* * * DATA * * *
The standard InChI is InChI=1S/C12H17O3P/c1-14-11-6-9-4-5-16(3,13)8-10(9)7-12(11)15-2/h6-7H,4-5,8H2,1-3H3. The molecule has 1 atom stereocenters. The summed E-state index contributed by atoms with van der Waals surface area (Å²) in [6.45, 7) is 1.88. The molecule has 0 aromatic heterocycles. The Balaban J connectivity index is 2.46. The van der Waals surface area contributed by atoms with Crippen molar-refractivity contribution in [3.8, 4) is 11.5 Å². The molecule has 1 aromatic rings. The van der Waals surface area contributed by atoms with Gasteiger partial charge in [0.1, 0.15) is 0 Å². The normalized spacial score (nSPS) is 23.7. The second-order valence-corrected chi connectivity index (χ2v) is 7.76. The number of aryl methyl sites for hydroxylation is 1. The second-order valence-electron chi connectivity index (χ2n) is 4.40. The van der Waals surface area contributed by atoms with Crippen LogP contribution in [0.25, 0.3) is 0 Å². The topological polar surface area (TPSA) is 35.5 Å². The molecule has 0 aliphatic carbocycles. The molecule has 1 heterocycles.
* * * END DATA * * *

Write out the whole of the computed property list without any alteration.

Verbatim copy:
The standard InChI is InChI=1S/C12H17O3P/c1-14-11-6-9-4-5-16(3,13)8-10(9)7-12(11)15-2/h6-7H,4-5,8H2,1-3H3. The molecule has 1 atom stereocenters. The summed E-state index contributed by atoms with van der Waals surface area (Å²) in [6.45, 7) is 1.88. The molecule has 0 aromatic heterocycles. The Balaban J connectivity index is 2.46. The van der Waals surface area contributed by atoms with Crippen molar-refractivity contribution in [3.8, 4) is 11.5 Å². The molecule has 1 aromatic rings. The van der Waals surface area contributed by atoms with Gasteiger partial charge in [0.1, 0.15) is 0 Å². The normalized spacial score (nSPS) is 23.7. The second-order valence-corrected chi connectivity index (χ2v) is 7.76. The number of aryl methyl sites for hydroxylation is 1. The second-order valence-electron chi connectivity index (χ2n) is 4.40. The van der Waals surface area contributed by atoms with Crippen LogP contribution in [0.25, 0.3) is 0 Å². The topological polar surface area (TPSA) is 35.5 Å². The molecule has 0 aliphatic carbocycles. The molecule has 1 heterocycles.